STOCKHOLM (Reuters) - Iceland's central bank said on Monday it will begin selling just over 100 billion crowns ($8.6 bln) worth of bonds held against assets and claims left with it as the nation's banks collapsed during the global financial crisis.
The sale of the indexed bonds by the Central Bank of Iceland Holding Company ehf (ESI) would begin within the next six months and be carried out in stages over five years, the bank said in a statement on its website.
Sedlabanki took over assets left with it as collateral when the country's three main commercial banks - Kaupthing, Landsbanki and Glitnir - collapsed under the weight of massive debts in 2008, forcing Iceland to seek aid from the International Monetary Fund (IMF).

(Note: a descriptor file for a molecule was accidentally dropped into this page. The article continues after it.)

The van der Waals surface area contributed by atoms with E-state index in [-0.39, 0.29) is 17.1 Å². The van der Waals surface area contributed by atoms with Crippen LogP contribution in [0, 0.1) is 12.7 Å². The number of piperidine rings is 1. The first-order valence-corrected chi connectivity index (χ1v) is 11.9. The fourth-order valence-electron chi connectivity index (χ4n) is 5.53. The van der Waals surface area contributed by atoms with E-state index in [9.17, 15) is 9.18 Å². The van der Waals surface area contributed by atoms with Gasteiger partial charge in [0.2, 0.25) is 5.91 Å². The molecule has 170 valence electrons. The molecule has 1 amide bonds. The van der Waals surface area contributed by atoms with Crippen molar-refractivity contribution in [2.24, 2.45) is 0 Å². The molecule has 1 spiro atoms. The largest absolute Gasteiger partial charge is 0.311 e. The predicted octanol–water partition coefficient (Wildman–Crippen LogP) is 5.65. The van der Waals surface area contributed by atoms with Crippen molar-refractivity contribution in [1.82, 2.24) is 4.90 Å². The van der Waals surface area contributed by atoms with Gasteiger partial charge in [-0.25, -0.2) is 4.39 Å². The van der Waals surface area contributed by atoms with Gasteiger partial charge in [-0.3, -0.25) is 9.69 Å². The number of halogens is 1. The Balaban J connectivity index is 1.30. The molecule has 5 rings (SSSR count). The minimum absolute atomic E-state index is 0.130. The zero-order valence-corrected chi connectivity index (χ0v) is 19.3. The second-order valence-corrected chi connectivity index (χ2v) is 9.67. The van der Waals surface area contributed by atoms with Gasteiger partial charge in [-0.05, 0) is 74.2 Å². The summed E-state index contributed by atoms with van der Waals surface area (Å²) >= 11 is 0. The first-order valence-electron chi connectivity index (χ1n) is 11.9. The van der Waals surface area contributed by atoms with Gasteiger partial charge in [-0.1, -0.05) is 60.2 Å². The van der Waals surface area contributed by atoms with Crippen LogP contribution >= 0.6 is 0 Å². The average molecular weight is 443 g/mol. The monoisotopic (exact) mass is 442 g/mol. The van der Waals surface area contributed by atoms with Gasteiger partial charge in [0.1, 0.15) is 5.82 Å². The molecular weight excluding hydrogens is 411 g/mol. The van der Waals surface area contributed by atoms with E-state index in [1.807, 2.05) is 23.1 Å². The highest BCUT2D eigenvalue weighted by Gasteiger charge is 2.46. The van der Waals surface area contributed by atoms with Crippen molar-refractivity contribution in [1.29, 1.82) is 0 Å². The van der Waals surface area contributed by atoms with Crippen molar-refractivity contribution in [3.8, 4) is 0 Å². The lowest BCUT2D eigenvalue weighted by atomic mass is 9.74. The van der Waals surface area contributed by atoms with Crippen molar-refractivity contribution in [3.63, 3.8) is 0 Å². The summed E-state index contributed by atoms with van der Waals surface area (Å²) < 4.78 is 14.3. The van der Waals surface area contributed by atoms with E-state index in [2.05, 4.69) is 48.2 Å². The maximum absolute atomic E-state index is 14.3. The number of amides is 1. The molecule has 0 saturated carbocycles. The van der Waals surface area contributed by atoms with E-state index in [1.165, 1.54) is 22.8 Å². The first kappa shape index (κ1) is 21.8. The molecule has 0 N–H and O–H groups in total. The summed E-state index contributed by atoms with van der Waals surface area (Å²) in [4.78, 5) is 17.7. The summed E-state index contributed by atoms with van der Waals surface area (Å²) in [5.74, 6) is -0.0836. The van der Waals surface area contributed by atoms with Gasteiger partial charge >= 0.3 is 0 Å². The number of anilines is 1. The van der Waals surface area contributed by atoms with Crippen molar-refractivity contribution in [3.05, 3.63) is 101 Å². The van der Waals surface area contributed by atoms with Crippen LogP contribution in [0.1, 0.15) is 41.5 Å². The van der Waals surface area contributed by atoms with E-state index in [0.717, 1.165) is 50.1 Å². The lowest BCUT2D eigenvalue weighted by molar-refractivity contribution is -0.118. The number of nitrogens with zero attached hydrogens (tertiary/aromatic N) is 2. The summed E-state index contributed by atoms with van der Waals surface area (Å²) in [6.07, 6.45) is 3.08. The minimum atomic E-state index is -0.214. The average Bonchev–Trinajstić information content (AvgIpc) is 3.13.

The assets, along with general claims against the estates, were later transferred to ESI with the goal of eventually selling them and unwinding the holding company.
ESI now plans to establish investment funds to hold the assets which will in turn issue bonds to be listed on the NASDAQ OMX Iceland exchange. Initially ESI will own all the bonds but will gradually sell them off over the coming years, the bank said.
"ESI plans to sell about one-fifth of the bonds each year, although this plan is subject to change in accordance with market conditions," the bank said.
Sedlabanki said in a separate statement the sales would be made in consultation with the governors of the central bank and be monitored closely as they could affect the liquidity of financial institutions as well as the broader financial system.
(Reporting by Niklas Pollard; Editing by Susan Fenton)